Held in conjunction with SC16
Monday, November 14, 2016 ** updated date! **
Salt Lake City, UT
With Exascale systems on the horizon at the same time that conventional von-Neumann architectures are suffering from rising power densities, we are facing an era with power, energy-efficiency, and cooling as first-class constraints for scalable HPC. FPGAs can tailor the hardware to the application, avoiding overheads of general-purpose architectures–for example, through customized datapaths and memory architectures–and can thus achieve much higher energy efficiencies compared to conventional CPU- and GPU-based solutions. This has stimulated interest in their exploitation within power-hungry data centers, with recent benchmarks showing that FPGA-based application acceleration can achieve up to 25X better performance per watt and 50-75x performance improvement compared to CPU/GPU implementations.
Although the potential for FPGAs within HPC continues to be demonstrated by various research on FPGA acceleration, most of this work has directly implemented the functions of interest through cumbersome, hardware-centric RTL flows—the traditional FPGA development path. However, to maximize productivity and adoption, the HPC community will benefit from a more conventional programming model. With this challenge in mind, leading FPGA manufacturers have recently made a concerted effort to provide a range of higher-level, easier to use, design entries for programming FPGAs, including the OpenCL framework, already widely used by the HPC community for heterogeneous computing. OpenCL is particularly appealing because it offers the potential for portability to GPUs and Xeon Phi.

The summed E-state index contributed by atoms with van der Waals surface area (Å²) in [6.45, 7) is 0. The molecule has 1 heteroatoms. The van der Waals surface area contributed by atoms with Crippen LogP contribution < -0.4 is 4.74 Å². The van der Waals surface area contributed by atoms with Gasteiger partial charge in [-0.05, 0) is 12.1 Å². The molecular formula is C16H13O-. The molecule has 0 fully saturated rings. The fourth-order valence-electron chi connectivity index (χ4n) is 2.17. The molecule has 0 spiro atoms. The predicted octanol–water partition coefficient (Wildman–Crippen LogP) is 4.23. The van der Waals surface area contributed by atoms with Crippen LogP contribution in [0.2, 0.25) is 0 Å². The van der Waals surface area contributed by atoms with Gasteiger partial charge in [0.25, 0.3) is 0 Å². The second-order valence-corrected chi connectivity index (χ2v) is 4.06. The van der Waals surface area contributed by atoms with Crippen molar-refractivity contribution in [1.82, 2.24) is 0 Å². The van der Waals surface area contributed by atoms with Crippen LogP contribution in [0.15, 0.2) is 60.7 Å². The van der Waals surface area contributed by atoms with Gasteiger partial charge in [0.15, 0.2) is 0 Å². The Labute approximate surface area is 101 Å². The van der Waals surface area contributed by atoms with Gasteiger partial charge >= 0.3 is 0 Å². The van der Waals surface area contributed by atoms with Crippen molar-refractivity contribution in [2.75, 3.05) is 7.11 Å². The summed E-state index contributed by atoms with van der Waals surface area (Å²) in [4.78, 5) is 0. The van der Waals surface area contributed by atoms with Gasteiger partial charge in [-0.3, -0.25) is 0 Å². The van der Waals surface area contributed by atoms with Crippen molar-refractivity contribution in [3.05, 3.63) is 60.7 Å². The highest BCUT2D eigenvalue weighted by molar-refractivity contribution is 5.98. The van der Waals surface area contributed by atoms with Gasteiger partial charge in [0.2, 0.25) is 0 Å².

Such initiatives are already stimulating new interest within the HPC community around the potential
advantages of FPGAs over other architectures in terms of both performance and energy consumption, with
increasing relevance to the challenges faced on the road to Exascale. With this in mind, this will be
a unique workshop at SC that brings together HPC and heterogeneous-computing researchers to demonstrate
and share experiences on how newly-available high-level programming models, including OpenCL, are
already empowering HPC software developers to directly leverage FPGAs, and to identify future
opportunities and needs for research in this area.
Call for Papers
Michaela Blott, Xilinx
Michael Lysaght, ICHEC
Torsten Hoefler, ETH Zurich
Jason D. Bakos, University of South Carolina